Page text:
College graduation can be intimidating, especially if you’re thinking about your future finances. With student loans, the responsibility of living independently, and making other financial decisions, it’s no wonder some college seniors feel overwhelmed. Of course, the key to money success is sound planning, and below are 4 tips to help you start your post-graduation life the right way.

Cut Overhead and Budget Wherever You Can

Moving on and possibly getting your own apartment can be one of the highlights of graduating from college. However, until you find a stable and well-paying job, it may be wise to either find roommates or live with family until you can save money.  

When you graduate you will not know exactly what your expenses will be. Paying rent often takes up 30% (and many times more) of your income. This is money that you can save for a few months while you relocate to your new job, apply for a job, or pay off student loans. Keep in mind that this is a temporary solution–the sacrifices you make now will pay off handsomely later on.

Start Making Money Quickly

When you graduate, you may not be able to find your dream job for some time. Expect to have some downtime while you search for employment. This, of course, doesn’t mean that you can’t start making some side-money in the months before you graduate. Getting extra income doesn’t mean you need to take too much time out of your schedule. If you’re good at something and can sell your services as an online freelancer, you could sign onto websites like Elance or oDesk, where you can do anything from graphic design to editing. 

The few hundred dollars that you can earn from your side job will take some of the stress of making an income. It’ll let you look for a job, and if you start doing it before graduation, you’ll have a head start. 

Hold Off On Buying A New Car. Start Paying Debt Instead

When you start working after college, you will certainly need to have reliable transportation. However, don’t purchase a new car if it means you’ll be making payments on it every month. If you have student loans or some other kind of debt, it’s wiser to save up enough cash to buy a used car, and then focus on paying off your loans.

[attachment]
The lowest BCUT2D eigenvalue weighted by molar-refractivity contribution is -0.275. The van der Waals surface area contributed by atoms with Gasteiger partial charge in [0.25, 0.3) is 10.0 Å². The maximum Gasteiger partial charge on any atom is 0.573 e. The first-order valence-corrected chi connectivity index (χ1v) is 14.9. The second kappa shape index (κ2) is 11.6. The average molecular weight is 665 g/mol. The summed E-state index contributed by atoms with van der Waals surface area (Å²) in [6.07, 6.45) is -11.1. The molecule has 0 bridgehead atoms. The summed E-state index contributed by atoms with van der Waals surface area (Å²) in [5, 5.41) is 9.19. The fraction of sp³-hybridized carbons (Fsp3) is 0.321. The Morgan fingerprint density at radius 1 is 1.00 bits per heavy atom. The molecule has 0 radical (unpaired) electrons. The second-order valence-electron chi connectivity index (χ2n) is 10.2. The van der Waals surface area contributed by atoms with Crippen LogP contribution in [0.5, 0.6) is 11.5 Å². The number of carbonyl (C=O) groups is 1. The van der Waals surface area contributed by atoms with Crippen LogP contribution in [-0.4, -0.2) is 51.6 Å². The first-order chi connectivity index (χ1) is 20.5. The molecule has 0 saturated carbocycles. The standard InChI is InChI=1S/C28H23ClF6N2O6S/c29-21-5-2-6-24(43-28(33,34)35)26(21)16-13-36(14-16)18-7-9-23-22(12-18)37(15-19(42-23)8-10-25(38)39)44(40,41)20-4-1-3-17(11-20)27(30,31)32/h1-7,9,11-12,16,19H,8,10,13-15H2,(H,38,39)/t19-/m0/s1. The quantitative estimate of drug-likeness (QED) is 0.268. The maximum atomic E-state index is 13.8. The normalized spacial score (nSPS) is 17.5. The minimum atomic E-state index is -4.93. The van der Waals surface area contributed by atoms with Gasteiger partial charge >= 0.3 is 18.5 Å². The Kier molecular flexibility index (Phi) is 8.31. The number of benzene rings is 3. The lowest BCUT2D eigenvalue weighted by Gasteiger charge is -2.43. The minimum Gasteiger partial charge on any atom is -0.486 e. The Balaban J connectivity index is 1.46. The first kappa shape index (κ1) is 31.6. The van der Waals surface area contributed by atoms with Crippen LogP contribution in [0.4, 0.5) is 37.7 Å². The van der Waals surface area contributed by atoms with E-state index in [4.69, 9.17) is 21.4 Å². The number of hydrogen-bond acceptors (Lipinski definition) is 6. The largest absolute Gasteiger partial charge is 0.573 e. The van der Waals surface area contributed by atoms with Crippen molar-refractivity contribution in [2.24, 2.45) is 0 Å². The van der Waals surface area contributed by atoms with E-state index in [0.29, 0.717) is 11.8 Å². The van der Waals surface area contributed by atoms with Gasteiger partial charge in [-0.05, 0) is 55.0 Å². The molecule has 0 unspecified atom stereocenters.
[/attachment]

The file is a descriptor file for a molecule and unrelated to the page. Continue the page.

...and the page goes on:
The quicker you begin to pay off your loans, the more interest you’ll save in the long run. Some people choose to “snowball” their debt; meaning, they start by paying off the smallest amount first. This will not only lower your monthly payments, but psychologically, it’ll make you feel as if you’re being proactive about the debt you have. 

Take Advantage of Your Alumni Benefits

School is expensive, but part of that expense (aside from your education) is the benefits you get. Before bidding farewell to your alma mater, see what types of alumni benefits you will have. Some alumni benefits can save you money on travel, car insurance, and sometimes you’ll even have access to an online networking system with other alumni, or access to your career center and career fairs. 

While graduation is a big step, it’s important to be prepared. Some college seniors become so overwhelmed with decisions that they become stuck in indecision. You don’t need to have absolutely everything figured out, but you can at least start thinking of small ways you can cut costs, save up money, and pay debt. Where there’s a plan, there is sound financial success. Remember that being on a budget and planning your expenses is something everyone should do before they graduate. Whether you’re thinking of traveling for a year, or are moving into an office job, the above are tips that you can use right now. 

Image Attributions: UBC Learning Commons